"Louis' art is not hard to follow. Louis' art is not hard to swallow."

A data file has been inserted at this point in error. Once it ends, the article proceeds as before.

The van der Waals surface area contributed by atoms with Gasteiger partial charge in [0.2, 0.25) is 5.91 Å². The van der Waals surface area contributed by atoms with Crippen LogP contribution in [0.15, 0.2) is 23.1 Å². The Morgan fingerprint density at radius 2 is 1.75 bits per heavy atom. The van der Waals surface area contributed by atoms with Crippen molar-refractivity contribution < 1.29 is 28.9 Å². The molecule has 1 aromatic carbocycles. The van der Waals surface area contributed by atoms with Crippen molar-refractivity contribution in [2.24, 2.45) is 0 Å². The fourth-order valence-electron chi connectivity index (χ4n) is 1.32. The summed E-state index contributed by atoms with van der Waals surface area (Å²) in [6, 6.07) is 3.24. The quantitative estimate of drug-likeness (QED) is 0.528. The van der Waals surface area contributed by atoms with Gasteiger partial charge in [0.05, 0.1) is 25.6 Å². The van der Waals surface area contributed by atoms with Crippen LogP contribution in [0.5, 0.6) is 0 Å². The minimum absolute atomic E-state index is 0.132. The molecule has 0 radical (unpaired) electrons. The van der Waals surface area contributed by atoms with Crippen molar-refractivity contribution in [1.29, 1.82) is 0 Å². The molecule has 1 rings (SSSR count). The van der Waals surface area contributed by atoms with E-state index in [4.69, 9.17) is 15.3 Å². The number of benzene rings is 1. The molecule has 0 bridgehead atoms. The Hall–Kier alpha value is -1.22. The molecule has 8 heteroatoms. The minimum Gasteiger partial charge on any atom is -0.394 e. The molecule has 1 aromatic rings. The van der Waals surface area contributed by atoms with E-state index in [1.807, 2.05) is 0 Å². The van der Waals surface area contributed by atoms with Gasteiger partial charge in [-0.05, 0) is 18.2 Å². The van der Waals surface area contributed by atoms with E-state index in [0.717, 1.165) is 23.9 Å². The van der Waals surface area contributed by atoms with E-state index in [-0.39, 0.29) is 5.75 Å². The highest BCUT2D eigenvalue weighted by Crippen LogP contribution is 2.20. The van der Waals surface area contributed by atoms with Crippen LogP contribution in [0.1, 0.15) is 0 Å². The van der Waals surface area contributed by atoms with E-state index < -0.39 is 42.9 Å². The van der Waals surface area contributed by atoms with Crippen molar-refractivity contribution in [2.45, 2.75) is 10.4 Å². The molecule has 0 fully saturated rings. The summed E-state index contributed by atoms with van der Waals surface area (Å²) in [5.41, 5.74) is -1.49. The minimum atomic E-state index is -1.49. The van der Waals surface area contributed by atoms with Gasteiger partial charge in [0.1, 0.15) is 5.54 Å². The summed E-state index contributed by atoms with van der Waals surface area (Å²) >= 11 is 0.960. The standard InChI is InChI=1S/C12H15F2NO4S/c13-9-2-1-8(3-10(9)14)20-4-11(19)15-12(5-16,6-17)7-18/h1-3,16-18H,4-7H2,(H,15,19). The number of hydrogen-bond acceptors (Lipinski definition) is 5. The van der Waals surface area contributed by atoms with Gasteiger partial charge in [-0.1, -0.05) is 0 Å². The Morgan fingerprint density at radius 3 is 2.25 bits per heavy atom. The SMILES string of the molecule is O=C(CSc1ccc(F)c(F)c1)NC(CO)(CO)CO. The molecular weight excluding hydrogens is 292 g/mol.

("Everybody Loves Louis" from Sunday in the Park with George by Stephen Sondheim) It's not that Alwyn's a simp -- there's heart, soul, and sincerity in his music -- and it's not that Alwyn's simple -- there's more going on thematically than appears on the tonal surface. It's that Alwyn's far more interested in expressing himself so that he can be readily grasped by the listener that makes some people find him so. In his symphonies, Alwyn relentlessly strives to articulate powerful emotions in a wholly comprehensible way, and if his invention seems old-fashioned harmonically and antiquated structurally to some, well, tough: there's more to life than intellectual anguish. In this disc coupling the First and Third symphonies with David Lloyd-Jones leading the Royal Liverpool Philharmonic Orchestra, Alwyn has got his sunniest face on. The tunes are memorable, forms are understandable, and the emotional impact is direct and immediate. Whether all listeners will respond to Alwyn's straightforward art is open to debate, but these performances make the case entirely persuasive. The Royal Liverpool is a first-class provincial English Orchestra with clean strings, bright brass, colorful winds, and propulsive percussion. Lloyd-Jones is a masterful conductor with a complete understanding of Alwyn's art. For listeners who already enjoy late Vaughan Williams and think they might enjoy something a little bit but not much edgier, Alwyn is the answer. Naxos' sound is rich, deep, and warm.